First, I have to wonder if these people actually watched Rashad/Rampage. Sure, it wasn’t the Fight of the Year or anything, but it had several moments of drama and was overall a fun fight. Not every fight is going to be Leonard Garcia vs. Korean Zombie, people, no matter how much advertisements try to sell it as such. Fans need to learn to temper their expectations a little.

Also, what always gets me about this line of thought is the totally misplaced blame. People accuse guys like GSP, Jake Sheilds, and King Mo of becoming predictable and causing boring fights while totally letting their opponents off the hook.

What, Mousasi didn’t know King Mo was going to shoot on him? Really? And was anyone really expecting Jake Shields to stand and trade with Henderson? Dan Hardy had six months to prepare for GSP, and what did he do? Nothing. No sweeps, no sub attempts, not a single moment of attack.

Bottom line is that MMA is supposed to most closely simulate a “real life” one on one fight situation with added rules for safety, regulation etc. Simply put, in an actual fight, using wrestling and grappling to neutralize your opponent and prevent him from hurting you is a really good strategy. If a guy like Jon Fitch can control you and pound on you for three rounds, is it really his fault for doing it, and not your fault for preventing it?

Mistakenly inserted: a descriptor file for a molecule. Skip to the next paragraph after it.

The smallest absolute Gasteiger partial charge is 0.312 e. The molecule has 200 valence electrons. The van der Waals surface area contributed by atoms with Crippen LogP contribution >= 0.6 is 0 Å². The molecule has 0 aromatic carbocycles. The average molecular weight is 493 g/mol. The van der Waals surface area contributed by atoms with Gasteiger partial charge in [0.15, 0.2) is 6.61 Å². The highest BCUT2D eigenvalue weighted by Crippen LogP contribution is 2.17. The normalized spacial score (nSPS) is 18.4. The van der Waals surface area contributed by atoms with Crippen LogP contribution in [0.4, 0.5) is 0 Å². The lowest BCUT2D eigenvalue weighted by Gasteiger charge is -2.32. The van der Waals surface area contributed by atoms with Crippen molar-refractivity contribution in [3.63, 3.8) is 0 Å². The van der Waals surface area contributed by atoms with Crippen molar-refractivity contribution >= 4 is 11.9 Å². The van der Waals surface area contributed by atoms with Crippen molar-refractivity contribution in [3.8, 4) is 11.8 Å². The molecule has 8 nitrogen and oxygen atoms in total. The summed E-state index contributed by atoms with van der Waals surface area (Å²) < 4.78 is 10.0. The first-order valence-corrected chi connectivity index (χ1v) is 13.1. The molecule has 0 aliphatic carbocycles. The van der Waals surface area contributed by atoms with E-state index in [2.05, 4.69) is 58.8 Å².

Also, I don’t buy the “wrestling = boring = death of the sport” line of reasoning either, because it forgets the real truth of the PPV sports market. Personalities, storylines, and hype sells far more fights then the quality of the bouts themselves, which are usually only an after the fact consideration.

MMA fans love to bash pro wrestling, but Vince McMahon and family do grasp the core element of successful PPV marketing in a way few others do. Simply put, people like to cheer, and they like to boo. They will buy fights on the basis of personal interest and investment, not potential fireworks—otherwise Aldo vs. Faber would be the highest grossing MMA event of all time.

Georges St. Pierre continues to draw criticism from some quarters for his reliance on his wrestling and for playing it safe, yet that hasn’t hurt his drawing power. His last fight, against fringe top 10 WW Dan Hardy, drew 850,000 PPV buys, putting it in the top five UFC PPVs ever.

Early estimates for 114 have the number of PPV buys at over 900,000, a huge number if expected quality of fight was the sole determining factor of fan interest (both men were coming off not so impressive performances in their previous fights). Floyd Mayweather is widely considered one the most boring, play it safe fighters in boxing today - he also happens to be far and away it’s biggest PPV draw.

So to all you doomsayers out there—relax. A couple of slow fights is not going to kill the sport. Besides, hype will always sell far more PPV’s and draw tons more interest then the expected quality of the fight. And for those fighters, pundits and talking heads out there who say wrestling has become broken and overused, well, maybe that’s because it works. Like the saying goes, don’t hate the playa, hate the game.

Oh, and learn how to sprawl—you’re gonna need it.